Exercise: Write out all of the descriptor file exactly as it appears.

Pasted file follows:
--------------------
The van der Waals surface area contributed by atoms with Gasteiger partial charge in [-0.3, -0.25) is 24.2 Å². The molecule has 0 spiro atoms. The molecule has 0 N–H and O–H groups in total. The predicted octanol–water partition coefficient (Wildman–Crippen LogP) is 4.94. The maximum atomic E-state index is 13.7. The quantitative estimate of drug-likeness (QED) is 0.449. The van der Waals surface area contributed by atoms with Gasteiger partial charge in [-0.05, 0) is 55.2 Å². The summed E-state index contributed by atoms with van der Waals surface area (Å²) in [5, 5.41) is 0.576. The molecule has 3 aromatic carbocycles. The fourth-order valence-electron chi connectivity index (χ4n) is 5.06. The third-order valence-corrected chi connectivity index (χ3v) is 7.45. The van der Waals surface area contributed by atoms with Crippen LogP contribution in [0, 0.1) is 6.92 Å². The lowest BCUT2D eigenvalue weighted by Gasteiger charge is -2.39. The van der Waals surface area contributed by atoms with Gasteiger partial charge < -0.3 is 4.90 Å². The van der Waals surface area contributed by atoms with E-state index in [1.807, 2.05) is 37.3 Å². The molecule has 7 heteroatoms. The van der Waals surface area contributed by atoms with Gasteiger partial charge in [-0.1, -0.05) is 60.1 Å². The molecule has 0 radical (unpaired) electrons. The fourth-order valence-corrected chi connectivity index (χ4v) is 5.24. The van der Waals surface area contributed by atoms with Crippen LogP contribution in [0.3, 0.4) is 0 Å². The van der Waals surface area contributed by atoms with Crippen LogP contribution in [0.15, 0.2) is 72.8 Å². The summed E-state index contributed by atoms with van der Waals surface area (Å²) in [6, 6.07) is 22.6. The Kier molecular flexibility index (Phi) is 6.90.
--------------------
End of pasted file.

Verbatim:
The van der Waals surface area contributed by atoms with Gasteiger partial charge in [-0.3, -0.25) is 24.2 Å². The molecule has 0 spiro atoms. The molecule has 0 N–H and O–H groups in total. The predicted octanol–water partition coefficient (Wildman–Crippen LogP) is 4.94. The maximum atomic E-state index is 13.7. The quantitative estimate of drug-likeness (QED) is 0.449. The van der Waals surface area contributed by atoms with Gasteiger partial charge in [-0.05, 0) is 55.2 Å². The summed E-state index contributed by atoms with van der Waals surface area (Å²) in [5, 5.41) is 0.576. The molecule has 3 aromatic carbocycles. The fourth-order valence-electron chi connectivity index (χ4n) is 5.06. The third-order valence-corrected chi connectivity index (χ3v) is 7.45. The van der Waals surface area contributed by atoms with Crippen LogP contribution in [0, 0.1) is 6.92 Å². The lowest BCUT2D eigenvalue weighted by Gasteiger charge is -2.39. The van der Waals surface area contributed by atoms with Gasteiger partial charge < -0.3 is 4.90 Å². The van der Waals surface area contributed by atoms with E-state index in [1.807, 2.05) is 37.3 Å². The molecule has 7 heteroatoms. The van der Waals surface area contributed by atoms with Gasteiger partial charge in [-0.1, -0.05) is 60.1 Å². The molecule has 0 radical (unpaired) electrons. The fourth-order valence-corrected chi connectivity index (χ4v) is 5.24. The van der Waals surface area contributed by atoms with Crippen LogP contribution in [0.3, 0.4) is 0 Å². The van der Waals surface area contributed by atoms with Crippen LogP contribution in [0.15, 0.2) is 72.8 Å². The summed E-state index contributed by atoms with van der Waals surface area (Å²) in [6, 6.07) is 22.6. The Kier molecular flexibility index (Phi) is 6.90.